The material, developed at the Pritzker School of Molecular Engineering (PME) at the University of Chicago and described in Nature Materials, has applications ranging from wearable electronics and health sensors to foldable computer screens.
“One of the most important components of nearly every consumer electronic we use today is a display, and we’ve combined knowledge from many different fields to create an entirely new display technology,” said Sihong Wang, assistant professor of molecular engineering, who led the research with Juan de Pablo, Liew Family Professor of Molecular Engineering.
“This is the class of material you need to finally be able to develop truly flexible screens,” de Pablo said in a statement. “This work is really foundational, and I expect it to allow many technologies that we haven’t even thought of yet.”
The displays on most high-end smartphones, plus a growing number of televisions, use OLED (organic light-emitting diode) technology, which sandwiches small organic molecules between conductors. When an electrical current is switched on, the molecules emit a bright light. The technology is more energy-efficient than LED and LCD displays and delivers sharp pictures, but the molecular building blocks of OLEDs have tight chemical bonds and stiff structures.
“The materials currently used in these state-of-the-art OLED displays are very brittle; they don’t have any stretchability,” said Wang. “Our goal was to create something that maintained the electroluminescence of OLED but with stretchable polymers.”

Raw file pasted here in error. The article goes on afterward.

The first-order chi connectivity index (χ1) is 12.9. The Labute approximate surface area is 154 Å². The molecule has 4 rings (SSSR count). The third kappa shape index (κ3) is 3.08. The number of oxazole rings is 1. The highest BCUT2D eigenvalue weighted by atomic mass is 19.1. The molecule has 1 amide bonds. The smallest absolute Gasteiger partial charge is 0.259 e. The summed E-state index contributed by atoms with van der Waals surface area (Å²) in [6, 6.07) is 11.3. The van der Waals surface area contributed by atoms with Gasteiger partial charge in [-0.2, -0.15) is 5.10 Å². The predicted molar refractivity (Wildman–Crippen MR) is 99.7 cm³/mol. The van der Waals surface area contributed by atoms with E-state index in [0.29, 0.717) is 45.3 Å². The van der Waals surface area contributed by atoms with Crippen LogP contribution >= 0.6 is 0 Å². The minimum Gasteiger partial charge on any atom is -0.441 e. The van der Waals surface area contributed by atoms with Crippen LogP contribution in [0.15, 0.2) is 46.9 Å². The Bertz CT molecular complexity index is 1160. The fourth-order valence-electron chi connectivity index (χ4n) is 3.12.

“We have been able to develop atomic models of the new polymers of interest and, with these models, we simulated what happens to these molecules when you pull on them and try to bend them,” said de Pablo. “Now that we understand these properties at a molecular level, we have a framework to engineer new materials where flexibility and luminescence are optimised.”
A key feature in their design was the use of “thermally activated delayed fluorescence,” which let the materials convert electrical energy into light in a highly efficient way. This third-generation mechanism for organic emitters can provide materials with performance on par with commercial OLED technologies, the researchers claim.
As well as being used to display information, bendable materials can be integrated into wearable sensors that require light, said Wang.
Wang said a bendable light-up material also could eventually be integrated into implantable devices, including those that use light to control the activity of neurons in the brain.
“My overall dream is to make all the essential components for a full system of wearable electronics, from sensing to processing to displaying information,” said Wang. “Having this stretchable light-emitting material is another step toward that dream.”
The team is planning to develop new iterations of the display, integrating additional colours into the fluorescence and improving the efficiency and performance.